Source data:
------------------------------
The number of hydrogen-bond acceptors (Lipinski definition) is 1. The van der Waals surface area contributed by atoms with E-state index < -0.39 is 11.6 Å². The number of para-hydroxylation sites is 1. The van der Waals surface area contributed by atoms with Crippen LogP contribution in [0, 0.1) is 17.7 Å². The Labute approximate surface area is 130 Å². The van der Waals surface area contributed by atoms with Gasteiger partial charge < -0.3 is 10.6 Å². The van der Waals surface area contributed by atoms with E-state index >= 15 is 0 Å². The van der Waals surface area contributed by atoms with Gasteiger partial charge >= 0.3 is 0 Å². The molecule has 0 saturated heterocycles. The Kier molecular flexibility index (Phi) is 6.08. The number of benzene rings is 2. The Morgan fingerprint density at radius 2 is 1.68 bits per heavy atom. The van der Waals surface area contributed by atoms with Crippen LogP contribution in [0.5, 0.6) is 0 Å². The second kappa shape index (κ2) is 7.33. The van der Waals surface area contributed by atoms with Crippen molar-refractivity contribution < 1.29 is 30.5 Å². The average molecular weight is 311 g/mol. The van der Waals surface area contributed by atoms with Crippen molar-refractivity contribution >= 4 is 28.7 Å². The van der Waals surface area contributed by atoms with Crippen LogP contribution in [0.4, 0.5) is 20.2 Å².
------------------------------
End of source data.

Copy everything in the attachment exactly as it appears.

The number of hydrogen-bond acceptors (Lipinski definition) is 1. The van der Waals surface area contributed by atoms with E-state index < -0.39 is 11.6 Å². The number of para-hydroxylation sites is 1. The van der Waals surface area contributed by atoms with Crippen LogP contribution in [0, 0.1) is 17.7 Å². The Labute approximate surface area is 130 Å². The van der Waals surface area contributed by atoms with Gasteiger partial charge < -0.3 is 10.6 Å². The van der Waals surface area contributed by atoms with E-state index >= 15 is 0 Å². The van der Waals surface area contributed by atoms with Gasteiger partial charge >= 0.3 is 0 Å². The molecule has 0 saturated heterocycles. The Kier molecular flexibility index (Phi) is 6.08. The number of benzene rings is 2. The Morgan fingerprint density at radius 2 is 1.68 bits per heavy atom. The van der Waals surface area contributed by atoms with Crippen LogP contribution in [0.5, 0.6) is 0 Å². The second kappa shape index (κ2) is 7.33. The van der Waals surface area contributed by atoms with Crippen molar-refractivity contribution < 1.29 is 30.5 Å². The average molecular weight is 311 g/mol. The van der Waals surface area contributed by atoms with Crippen molar-refractivity contribution >= 4 is 28.7 Å². The van der Waals surface area contributed by atoms with Crippen LogP contribution in [0.4, 0.5) is 20.2 Å².